The main benefit of attending this conference for me was to get a wider view on the range of epidemiology work carried out across different subfields and across the world. The first presentation at the conference was from Larry Madden who wrote several key textbooks used to teach the subject in the US – people were coming up to him at the conference and asking him to sign copies! He gave an overview of how plant disease epidemiology has developed in terms of both ideas and key researchers over the previous decades using the past IEW meetings as milestones. He also had a very active twitter feed over the whole conference (!

In general, because the conference was in Brazil, there were a lot of representatives from US and South American research labs. I got to meet new people from these groups as well as strengthening links with other labs that I already knew in Warwick, Reading and INRAE. Hearing from the American teams highlighted the different priorities for these labs with much more opportunity and requirement for direct grower involvement via extension schemes and a focus on weather based disease forecasting models for larger growers and coalitions who were directly funding research. On the computational side, concerns for these labs were around data management and better interfacing to growers’ planning systems – the growers understandably want one interface rather than a separate app for each different model that they are using. For the weather based forecasting models, complexity is increasing in two contrasting ways – either data driven approaches using complex statistics and machine learning or model driven approaches which look to use targeted experiments and information from literature to justify adding parameters to a mechanistic model. Concerns were raised in some of the questions about whether the ML models – using time series weather data or satellite data to inform disease prediction – would generalise or find acceptance with growers. The generalisation concern was also seen for cases where remote sensing data from drones or planes – usually multispectral or hyperspectral images – were used for early disease detection. These were very similar issues to those I see in discussions for agricultural robotics. My opinion is that, on the epidemiological side, we need to get more fluent and comfortable as a field in talking about quality metrics for ML approaches. Everyone loves a p-value but very few people were talking about train-test-validation split or evaluating how well the dataset used for training was likely to generalise wider applications e.g. predicting what is going to happen as the climate changes.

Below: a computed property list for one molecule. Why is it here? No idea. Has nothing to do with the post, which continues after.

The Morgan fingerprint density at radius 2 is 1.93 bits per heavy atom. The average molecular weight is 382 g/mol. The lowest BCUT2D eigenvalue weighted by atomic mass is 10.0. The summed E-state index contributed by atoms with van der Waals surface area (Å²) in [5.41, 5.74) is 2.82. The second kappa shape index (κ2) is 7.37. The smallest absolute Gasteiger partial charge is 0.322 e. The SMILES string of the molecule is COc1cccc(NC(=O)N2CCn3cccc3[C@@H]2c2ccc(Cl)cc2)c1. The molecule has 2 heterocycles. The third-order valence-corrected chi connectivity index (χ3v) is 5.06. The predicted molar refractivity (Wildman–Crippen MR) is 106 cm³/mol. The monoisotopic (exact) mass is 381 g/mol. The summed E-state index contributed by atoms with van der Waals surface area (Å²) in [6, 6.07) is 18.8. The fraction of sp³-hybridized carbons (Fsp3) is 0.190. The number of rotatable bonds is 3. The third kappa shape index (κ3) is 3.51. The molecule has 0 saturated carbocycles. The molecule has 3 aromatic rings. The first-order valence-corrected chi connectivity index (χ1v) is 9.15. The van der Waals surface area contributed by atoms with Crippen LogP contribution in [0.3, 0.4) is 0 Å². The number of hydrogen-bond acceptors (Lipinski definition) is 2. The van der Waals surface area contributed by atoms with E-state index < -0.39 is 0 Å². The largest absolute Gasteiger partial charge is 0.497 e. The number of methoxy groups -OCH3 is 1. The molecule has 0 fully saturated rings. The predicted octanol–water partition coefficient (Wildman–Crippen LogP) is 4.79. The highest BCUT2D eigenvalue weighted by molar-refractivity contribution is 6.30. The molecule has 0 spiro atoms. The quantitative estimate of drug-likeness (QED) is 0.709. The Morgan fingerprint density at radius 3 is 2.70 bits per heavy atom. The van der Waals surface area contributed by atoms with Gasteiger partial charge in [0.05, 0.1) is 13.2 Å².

If you’ve managed to get through all that serious stuff, we also had a fun time. Foz do Iguaçu is on the border between Brazil, Argentina and Paraguay and is famous for a series of waterfalls. The organisers made the sensible choice that they didn’t want people to miss sessions to see the falls and we all went on a big coach trip together. The falls are in a forest area and in a group full of plant, fungus and insect specialists, you had the comedy situation where people were taking almost as many pictures of the insects and fungi in the forest than of the huge waterfalls…

Thank you to Rachel for taking the time to share her experiences of this fantastic sounding conference.